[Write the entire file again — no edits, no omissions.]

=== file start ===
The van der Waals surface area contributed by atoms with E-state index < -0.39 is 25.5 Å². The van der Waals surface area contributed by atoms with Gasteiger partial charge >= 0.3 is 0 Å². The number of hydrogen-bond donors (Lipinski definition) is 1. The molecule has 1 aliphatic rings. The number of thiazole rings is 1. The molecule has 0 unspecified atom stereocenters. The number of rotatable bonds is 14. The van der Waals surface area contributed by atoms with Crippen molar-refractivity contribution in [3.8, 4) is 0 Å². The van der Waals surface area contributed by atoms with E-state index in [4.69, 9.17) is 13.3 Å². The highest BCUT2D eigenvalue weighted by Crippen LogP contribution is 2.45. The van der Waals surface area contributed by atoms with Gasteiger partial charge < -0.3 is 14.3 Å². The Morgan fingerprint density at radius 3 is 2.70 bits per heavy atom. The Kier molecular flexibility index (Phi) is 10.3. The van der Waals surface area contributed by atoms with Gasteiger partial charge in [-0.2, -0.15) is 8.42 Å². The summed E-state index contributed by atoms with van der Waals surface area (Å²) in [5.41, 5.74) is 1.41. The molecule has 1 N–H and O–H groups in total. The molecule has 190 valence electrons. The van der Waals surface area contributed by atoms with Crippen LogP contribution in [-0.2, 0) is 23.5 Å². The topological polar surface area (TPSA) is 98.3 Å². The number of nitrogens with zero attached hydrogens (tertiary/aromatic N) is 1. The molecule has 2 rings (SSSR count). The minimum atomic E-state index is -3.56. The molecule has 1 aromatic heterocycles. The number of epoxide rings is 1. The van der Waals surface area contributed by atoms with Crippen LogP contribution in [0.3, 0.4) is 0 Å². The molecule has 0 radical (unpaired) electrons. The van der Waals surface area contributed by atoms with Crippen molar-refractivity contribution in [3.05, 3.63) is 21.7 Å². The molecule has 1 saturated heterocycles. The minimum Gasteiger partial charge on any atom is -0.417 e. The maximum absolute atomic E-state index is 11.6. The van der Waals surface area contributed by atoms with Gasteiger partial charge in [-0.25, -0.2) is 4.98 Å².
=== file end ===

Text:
The van der Waals surface area contributed by atoms with E-state index < -0.39 is 25.5 Å². The van der Waals surface area contributed by atoms with Gasteiger partial charge >= 0.3 is 0 Å². The number of hydrogen-bond donors (Lipinski definition) is 1. The molecule has 1 aliphatic rings. The number of thiazole rings is 1. The molecule has 0 unspecified atom stereocenters. The number of rotatable bonds is 14. The van der Waals surface area contributed by atoms with Crippen molar-refractivity contribution in [3.8, 4) is 0 Å². The van der Waals surface area contributed by atoms with E-state index in [4.69, 9.17) is 13.3 Å². The highest BCUT2D eigenvalue weighted by Crippen LogP contribution is 2.45. The van der Waals surface area contributed by atoms with Gasteiger partial charge < -0.3 is 14.3 Å². The Morgan fingerprint density at radius 3 is 2.70 bits per heavy atom. The Kier molecular flexibility index (Phi) is 10.3. The van der Waals surface area contributed by atoms with Gasteiger partial charge in [-0.2, -0.15) is 8.42 Å². The summed E-state index contributed by atoms with van der Waals surface area (Å²) in [5.41, 5.74) is 1.41. The molecule has 1 N–H and O–H groups in total. The molecule has 190 valence electrons. The van der Waals surface area contributed by atoms with Crippen LogP contribution in [-0.2, 0) is 23.5 Å². The topological polar surface area (TPSA) is 98.3 Å². The number of nitrogens with zero attached hydrogens (tertiary/aromatic N) is 1. The molecule has 2 rings (SSSR count). The minimum atomic E-state index is -3.56. The molecule has 1 aromatic heterocycles. The number of epoxide rings is 1. The van der Waals surface area contributed by atoms with Crippen LogP contribution in [0.3, 0.4) is 0 Å². The molecule has 0 radical (unpaired) electrons. The van der Waals surface area contributed by atoms with Crippen molar-refractivity contribution in [3.05, 3.63) is 21.7 Å². The molecule has 1 saturated heterocycles. The minimum Gasteiger partial charge on any atom is -0.417 e. The maximum absolute atomic E-state index is 11.6. The van der Waals surface area contributed by atoms with Gasteiger partial charge in [-0.25, -0.2) is 4.98 Å².